While many industry sectors completed their digital transition slowly, the healthcare sector changed rapidly and often with little preparation, leaving crucial computer networks open to hackers.
Just 9.4% of hospitals used electronic health records (EHRs) in 2008, but six years later, 75.5% of facilities had adopted at least a basic EHR system, The Office of the National Coordinator for Health Information Technology reported in 2015.
Data is vital for healthcare informatics professionals and others seeking to enhance care and control costs. It’s also highly valued by cyber criminals who steal patients’ identities to barter on the dark web and black market, and to demand ransoms from medical providers.
In 2015, health insurance company Anthem was hacked, exposing the personal information of 79 million customers. The company agreed to pay $115 million to settle class-action lawsuits over the breach.
From late 2009 through 2015, about 155 million U.S. patients were affected by nearly 1,500 data breaches, according to a 2016 report by the Center for Technology Innovation at Brookings.
The report highlighted several contributing factors:
- Healthcare data is more valuable to hackers because it contains Social Security numbers, addresses and medical information
- Data is shared among entities, raising the risk of breaches
- Information is stored for many years because of legal requirements and the possibility of a breach increases over time
- Government programs resulted in healthcare organizations using EHR systems without adequate security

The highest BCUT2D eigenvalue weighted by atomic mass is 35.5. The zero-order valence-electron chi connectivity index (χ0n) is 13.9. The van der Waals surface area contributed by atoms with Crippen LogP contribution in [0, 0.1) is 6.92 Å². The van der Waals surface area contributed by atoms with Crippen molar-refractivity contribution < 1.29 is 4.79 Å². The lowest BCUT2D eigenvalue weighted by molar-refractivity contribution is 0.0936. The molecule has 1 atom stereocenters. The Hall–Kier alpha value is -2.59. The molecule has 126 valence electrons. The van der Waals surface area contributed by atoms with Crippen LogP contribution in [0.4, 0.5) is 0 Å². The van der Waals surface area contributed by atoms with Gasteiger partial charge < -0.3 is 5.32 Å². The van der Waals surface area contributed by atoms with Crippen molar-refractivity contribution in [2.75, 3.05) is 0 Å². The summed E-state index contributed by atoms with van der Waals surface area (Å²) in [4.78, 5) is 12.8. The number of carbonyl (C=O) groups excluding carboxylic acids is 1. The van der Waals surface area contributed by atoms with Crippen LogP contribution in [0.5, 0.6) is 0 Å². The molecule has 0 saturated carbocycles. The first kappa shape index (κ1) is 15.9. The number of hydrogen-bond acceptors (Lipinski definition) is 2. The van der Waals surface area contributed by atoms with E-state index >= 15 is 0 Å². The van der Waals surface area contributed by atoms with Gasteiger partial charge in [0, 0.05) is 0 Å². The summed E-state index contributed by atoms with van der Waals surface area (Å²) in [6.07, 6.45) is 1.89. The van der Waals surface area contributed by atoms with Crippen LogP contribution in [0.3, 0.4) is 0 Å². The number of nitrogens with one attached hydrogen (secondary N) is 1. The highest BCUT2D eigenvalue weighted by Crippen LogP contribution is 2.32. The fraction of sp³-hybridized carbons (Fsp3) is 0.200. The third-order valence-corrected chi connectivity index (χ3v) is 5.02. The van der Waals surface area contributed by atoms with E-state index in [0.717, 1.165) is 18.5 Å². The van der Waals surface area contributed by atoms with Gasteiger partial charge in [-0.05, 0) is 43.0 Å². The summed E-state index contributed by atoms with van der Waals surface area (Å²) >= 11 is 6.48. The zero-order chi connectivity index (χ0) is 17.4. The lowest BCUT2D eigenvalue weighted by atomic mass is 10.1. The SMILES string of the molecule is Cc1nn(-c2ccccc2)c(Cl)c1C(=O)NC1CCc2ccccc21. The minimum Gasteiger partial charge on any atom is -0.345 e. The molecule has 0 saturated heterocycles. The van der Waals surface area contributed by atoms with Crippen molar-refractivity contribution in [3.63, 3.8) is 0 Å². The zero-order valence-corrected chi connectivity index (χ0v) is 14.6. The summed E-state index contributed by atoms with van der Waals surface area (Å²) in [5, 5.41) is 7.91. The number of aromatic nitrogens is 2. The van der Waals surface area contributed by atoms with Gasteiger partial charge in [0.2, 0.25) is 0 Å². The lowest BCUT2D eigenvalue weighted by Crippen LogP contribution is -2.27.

- Healthcare providers had little incentive to invest in privacy safeguards as breaches historically had minimal impact on their revenue
- The Health Insurance Portability and Accountability Act (HIPAA) requires protection of healthcare data but is outdated and doesn’t provide specific guidelines
Cyber attacks will affect 1 in 13 patients and cost U.S. health systems $305 billion from 2015-19, according to Accenture. About 25% of those affected by healthcare data breaches will become identity theft victims and 16% will have to pay out-of-pocket costs, the global technology services firm forecast in 2015.
Although healthcare leaders can boost their organization’s ability to defend against hackers by an average of 53% by implementing cybersecurity measures, such preparation is lacking, Accenture noted. That leaves an opening for hackers to lock down critical network systems in exchange for ransom; a vulnerability with potentially life-or-death consequences for patients.
The Brookings report offered recommendations for bolstering the security of patient data and healthcare systems, including:
- Prioritize patient privacy by investing in innovative security technologies
- Share information with other healthcare organizations to develop security strategies and protocols across the patient care spectrum
- Purchase cyber insurance, giving insurers access to audit and monitor privacy protection systems